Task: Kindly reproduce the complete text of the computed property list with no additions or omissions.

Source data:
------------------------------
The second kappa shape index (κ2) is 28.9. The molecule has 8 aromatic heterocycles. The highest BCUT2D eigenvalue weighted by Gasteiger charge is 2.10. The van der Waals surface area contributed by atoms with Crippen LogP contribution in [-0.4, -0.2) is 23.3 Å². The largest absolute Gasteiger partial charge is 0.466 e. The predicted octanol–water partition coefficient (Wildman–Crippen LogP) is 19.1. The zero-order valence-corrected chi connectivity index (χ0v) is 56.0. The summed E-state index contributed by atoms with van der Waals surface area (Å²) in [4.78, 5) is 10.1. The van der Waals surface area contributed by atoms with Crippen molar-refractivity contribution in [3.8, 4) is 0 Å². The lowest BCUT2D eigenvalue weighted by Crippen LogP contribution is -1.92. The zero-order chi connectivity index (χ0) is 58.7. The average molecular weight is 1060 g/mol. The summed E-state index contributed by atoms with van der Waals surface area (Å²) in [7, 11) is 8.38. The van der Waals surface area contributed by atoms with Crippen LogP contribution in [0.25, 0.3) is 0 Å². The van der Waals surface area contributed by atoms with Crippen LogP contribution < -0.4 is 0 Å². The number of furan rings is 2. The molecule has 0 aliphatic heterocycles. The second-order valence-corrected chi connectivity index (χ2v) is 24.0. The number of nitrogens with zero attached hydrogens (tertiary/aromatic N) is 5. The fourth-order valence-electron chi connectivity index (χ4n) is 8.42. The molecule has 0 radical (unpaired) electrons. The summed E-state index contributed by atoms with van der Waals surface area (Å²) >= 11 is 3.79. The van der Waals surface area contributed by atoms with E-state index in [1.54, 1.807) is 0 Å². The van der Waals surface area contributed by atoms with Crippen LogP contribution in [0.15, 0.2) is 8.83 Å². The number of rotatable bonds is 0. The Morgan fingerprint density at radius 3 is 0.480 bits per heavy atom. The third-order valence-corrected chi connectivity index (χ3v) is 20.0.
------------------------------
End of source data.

The second kappa shape index (κ2) is 28.9. The molecule has 8 aromatic heterocycles. The highest BCUT2D eigenvalue weighted by Gasteiger charge is 2.10. The van der Waals surface area contributed by atoms with Crippen LogP contribution in [-0.4, -0.2) is 23.3 Å². The largest absolute Gasteiger partial charge is 0.466 e. The predicted octanol–water partition coefficient (Wildman–Crippen LogP) is 19.1. The zero-order valence-corrected chi connectivity index (χ0v) is 56.0. The summed E-state index contributed by atoms with van der Waals surface area (Å²) in [4.78, 5) is 10.1. The van der Waals surface area contributed by atoms with Crippen molar-refractivity contribution in [3.8, 4) is 0 Å². The lowest BCUT2D eigenvalue weighted by Crippen LogP contribution is -1.92. The zero-order chi connectivity index (χ0) is 58.7. The average molecular weight is 1060 g/mol. The summed E-state index contributed by atoms with van der Waals surface area (Å²) in [7, 11) is 8.38. The van der Waals surface area contributed by atoms with Crippen LogP contribution in [0.25, 0.3) is 0 Å². The van der Waals surface area contributed by atoms with Crippen LogP contribution < -0.4 is 0 Å². The number of furan rings is 2. The molecule has 0 aliphatic heterocycles. The second-order valence-corrected chi connectivity index (χ2v) is 24.0. The number of nitrogens with zero attached hydrogens (tertiary/aromatic N) is 5. The fourth-order valence-electron chi connectivity index (χ4n) is 8.42. The molecule has 0 radical (unpaired) electrons. The summed E-state index contributed by atoms with van der Waals surface area (Å²) >= 11 is 3.79. The van der Waals surface area contributed by atoms with E-state index in [1.54, 1.807) is 0 Å². The van der Waals surface area contributed by atoms with Crippen LogP contribution in [0.15, 0.2) is 8.83 Å². The number of rotatable bonds is 0. The Morgan fingerprint density at radius 3 is 0.480 bits per heavy atom. The third-order valence-corrected chi connectivity index (χ3v) is 20.0.